Week Ahead: UK’s New PM, ECB and US GDP

The week ahead is set to be a quiet one in terms of macro data, but there will be plenty of company earnings to look forward to. In addition, the UK will welcome its new Prime Minister while the ECB will make a decision on interest rates.

The week ahead is set to be a quiet one in terms of macro data, but there will be plenty of company earnings to look forward to. In addition, the UK will welcome its new Prime Minister while the ECB will make a decision on interest rates.

Here is the calendar highlights for the week ahead:

  • Monday – No major data
  • Tuesday - Next UK Prime Minster chosen today; no major data
  • Wednesday: Eurozone flash PMIs
  • Thursday: German Ifo, ECB (rates expected to remain at zero) and a couple of macro pointers from the US including durable goods orders
  • Friday: Advance US GDP

From the above, it is clear that there are at least three major scheduled fundamental events to look forward to: (1) the Tory leadership race finale; (2) ECB rate decision, and (3) US Q2 GDP estimate. Let’s take a look at these in turn.

  1. On Thursday, MPs passed an amendment to prevent a Parliamentary shutdown in October ahead of Brexit. The news helped to underpin the beleaguered pound. Whether sterling will rise or fall in the coming weeks will depend on what direction Brexit will head under the new Prime Minister, who will be chosen on Tuesday by Tory MPs. With the parliament already deciding that a no-deal Brexit is a no-go and also taken measures to avoid a parliamentary shutdown during the critical Brexit period in October, this has undermined the hard-line strategy of Boris Johnson, the favourite to take over Theresa May’s job. Obviously a lot can and will happen from now on until the Brexit date, so uncertainty will remain. But with the next PM’s options already limited before they take the job, I have a feeling it won’t make much of a difference how Brexit will be handled whether it is Boris Johnson or Jeremy Hunt at the helm. A win for the former is already priced in, so a potential victory for Mr Hunt could be the real surprise, and may provide some short-term relief for sterling.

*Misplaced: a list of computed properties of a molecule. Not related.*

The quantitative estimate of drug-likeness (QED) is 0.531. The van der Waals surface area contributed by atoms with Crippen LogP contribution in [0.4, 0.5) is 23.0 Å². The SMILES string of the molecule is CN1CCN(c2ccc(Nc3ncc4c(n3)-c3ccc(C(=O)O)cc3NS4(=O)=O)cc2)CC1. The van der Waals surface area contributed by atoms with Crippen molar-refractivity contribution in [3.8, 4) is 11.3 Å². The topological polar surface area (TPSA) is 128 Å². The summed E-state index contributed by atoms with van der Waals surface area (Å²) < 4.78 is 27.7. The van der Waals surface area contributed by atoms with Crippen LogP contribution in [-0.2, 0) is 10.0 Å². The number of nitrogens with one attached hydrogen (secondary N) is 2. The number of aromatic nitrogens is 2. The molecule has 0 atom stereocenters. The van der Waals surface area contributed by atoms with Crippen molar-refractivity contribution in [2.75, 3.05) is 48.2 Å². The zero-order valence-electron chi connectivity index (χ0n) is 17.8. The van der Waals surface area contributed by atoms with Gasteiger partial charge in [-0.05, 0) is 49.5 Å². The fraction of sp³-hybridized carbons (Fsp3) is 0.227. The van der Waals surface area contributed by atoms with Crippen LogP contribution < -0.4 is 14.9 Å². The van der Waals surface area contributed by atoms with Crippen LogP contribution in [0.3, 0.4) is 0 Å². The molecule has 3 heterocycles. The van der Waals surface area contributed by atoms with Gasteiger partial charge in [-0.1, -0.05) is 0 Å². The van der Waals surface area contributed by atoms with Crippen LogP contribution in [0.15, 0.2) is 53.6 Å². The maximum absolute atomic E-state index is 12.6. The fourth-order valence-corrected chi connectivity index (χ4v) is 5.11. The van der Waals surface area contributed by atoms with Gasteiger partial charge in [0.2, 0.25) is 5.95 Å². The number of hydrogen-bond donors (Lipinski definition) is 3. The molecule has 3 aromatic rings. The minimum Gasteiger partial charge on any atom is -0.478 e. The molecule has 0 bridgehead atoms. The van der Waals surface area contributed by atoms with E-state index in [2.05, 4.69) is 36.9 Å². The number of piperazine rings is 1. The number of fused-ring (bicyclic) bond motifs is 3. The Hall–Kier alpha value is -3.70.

2. Eurozone PMIs and German Ifo will be among the week’s key data from the single currency bloc that the European Central Bank might take into account when deciding on interest rates on Thursday. The ECB has been pushing out its rate hike expectations, but the markets will now be wondering whether the central bank will instead talk up the prospects of loosening – rather than tightening – its monetary policy, and soon. With the Fed set to cut rates in the last week of July, and other major central banks having already loosened their policies or turned dovish, the ECB could very well prepare the markets for more stimulus or even negative interest rates. The euro could drop sharply if that turns out to be the case, while if the ECB is not as dovish as many expect them to be then watch out for a short squeeze rally.
  3. US second quarter Advance GDP estimate is expected to print a meagre +1.8% q/q annualised (that is, quarterly change x4) versus +3.1% in Q1. This should be market-moving data, especially if the actual shows a large deviation from the expected reading. So, hold off your weekend plans until after it is published.

Featured chart: EUR/GBP

Clearly the pound, euro and dollar will all be in focus due to the above fundamental reasons. The EUR/GBP should be the one to watch if you prefer to avoid the dollar until Friday’s GDP is published. But it is worth pointing out that GBP/USD was able to hold above the 2018 low of 1.2440 for the second consecutive week, after slipping below this level in mid-week on both occasions. There is a possibility therefore that the cable may be in a reversal profile now, especially in light of dovish commentary coming out of the Fed. The GBP/USD needs to create a higher high now to confirm the potential reversal. But as far as the EUR/GBP is concerned, well there is a shooting star/gravestone doji candle to watch on the weekly. With rates potentially reversing, traders may wish to zoom into smaller time frames for trading this potential reversal more precisely.

Source: Trading View and FOREX.com

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